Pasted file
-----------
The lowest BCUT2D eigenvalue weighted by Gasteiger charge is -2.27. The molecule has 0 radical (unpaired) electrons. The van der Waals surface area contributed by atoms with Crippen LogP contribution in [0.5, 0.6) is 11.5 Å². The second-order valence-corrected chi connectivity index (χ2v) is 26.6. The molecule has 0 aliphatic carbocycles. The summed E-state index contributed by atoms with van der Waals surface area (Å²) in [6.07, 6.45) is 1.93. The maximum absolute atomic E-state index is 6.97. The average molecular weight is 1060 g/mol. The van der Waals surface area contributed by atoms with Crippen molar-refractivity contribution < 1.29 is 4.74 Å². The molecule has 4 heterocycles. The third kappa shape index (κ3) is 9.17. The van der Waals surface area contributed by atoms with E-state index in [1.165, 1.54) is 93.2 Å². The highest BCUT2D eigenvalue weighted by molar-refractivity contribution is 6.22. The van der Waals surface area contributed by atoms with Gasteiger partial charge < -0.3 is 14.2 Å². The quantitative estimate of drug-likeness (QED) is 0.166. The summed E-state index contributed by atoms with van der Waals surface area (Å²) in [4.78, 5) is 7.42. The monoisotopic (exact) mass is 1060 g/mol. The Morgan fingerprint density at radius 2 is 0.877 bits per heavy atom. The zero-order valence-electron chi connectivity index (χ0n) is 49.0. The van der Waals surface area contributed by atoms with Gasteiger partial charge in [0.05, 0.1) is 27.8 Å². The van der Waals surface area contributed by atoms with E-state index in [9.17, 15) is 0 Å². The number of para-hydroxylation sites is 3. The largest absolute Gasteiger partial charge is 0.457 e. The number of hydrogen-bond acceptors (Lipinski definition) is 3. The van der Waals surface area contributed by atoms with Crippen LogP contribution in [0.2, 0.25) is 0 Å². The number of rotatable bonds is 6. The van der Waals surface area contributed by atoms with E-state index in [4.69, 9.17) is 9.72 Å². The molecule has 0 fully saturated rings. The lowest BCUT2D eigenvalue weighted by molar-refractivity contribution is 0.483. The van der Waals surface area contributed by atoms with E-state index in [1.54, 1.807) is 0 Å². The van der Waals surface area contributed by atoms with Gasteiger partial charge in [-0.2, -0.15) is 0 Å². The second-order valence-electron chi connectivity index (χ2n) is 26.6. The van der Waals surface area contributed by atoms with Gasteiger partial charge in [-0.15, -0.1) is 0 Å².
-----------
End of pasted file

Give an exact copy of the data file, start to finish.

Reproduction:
The lowest BCUT2D eigenvalue weighted by Gasteiger charge is -2.27. The molecule has 0 radical (unpaired) electrons. The van der Waals surface area contributed by atoms with Crippen LogP contribution in [0.5, 0.6) is 11.5 Å². The second-order valence-corrected chi connectivity index (χ2v) is 26.6. The molecule has 0 aliphatic carbocycles. The summed E-state index contributed by atoms with van der Waals surface area (Å²) in [6.07, 6.45) is 1.93. The maximum absolute atomic E-state index is 6.97. The average molecular weight is 1060 g/mol. The van der Waals surface area contributed by atoms with Crippen molar-refractivity contribution < 1.29 is 4.74 Å². The molecule has 4 heterocycles. The third kappa shape index (κ3) is 9.17. The van der Waals surface area contributed by atoms with E-state index in [1.165, 1.54) is 93.2 Å². The highest BCUT2D eigenvalue weighted by molar-refractivity contribution is 6.22. The van der Waals surface area contributed by atoms with Gasteiger partial charge < -0.3 is 14.2 Å². The quantitative estimate of drug-likeness (QED) is 0.166. The summed E-state index contributed by atoms with van der Waals surface area (Å²) in [4.78, 5) is 7.42. The monoisotopic (exact) mass is 1060 g/mol. The Morgan fingerprint density at radius 2 is 0.877 bits per heavy atom. The zero-order valence-electron chi connectivity index (χ0n) is 49.0. The van der Waals surface area contributed by atoms with Gasteiger partial charge in [0.05, 0.1) is 27.8 Å². The van der Waals surface area contributed by atoms with E-state index in [9.17, 15) is 0 Å². The number of para-hydroxylation sites is 3. The largest absolute Gasteiger partial charge is 0.457 e. The number of hydrogen-bond acceptors (Lipinski definition) is 3. The van der Waals surface area contributed by atoms with Crippen LogP contribution in [0.2, 0.25) is 0 Å². The number of rotatable bonds is 6. The van der Waals surface area contributed by atoms with E-state index in [4.69, 9.17) is 9.72 Å². The molecule has 0 fully saturated rings. The lowest BCUT2D eigenvalue weighted by molar-refractivity contribution is 0.483. The van der Waals surface area contributed by atoms with E-state index in [1.54, 1.807) is 0 Å². The van der Waals surface area contributed by atoms with Gasteiger partial charge in [-0.2, -0.15) is 0 Å². The second-order valence-electron chi connectivity index (χ2n) is 26.6. The van der Waals surface area contributed by atoms with Gasteiger partial charge in [-0.15, -0.1) is 0 Å².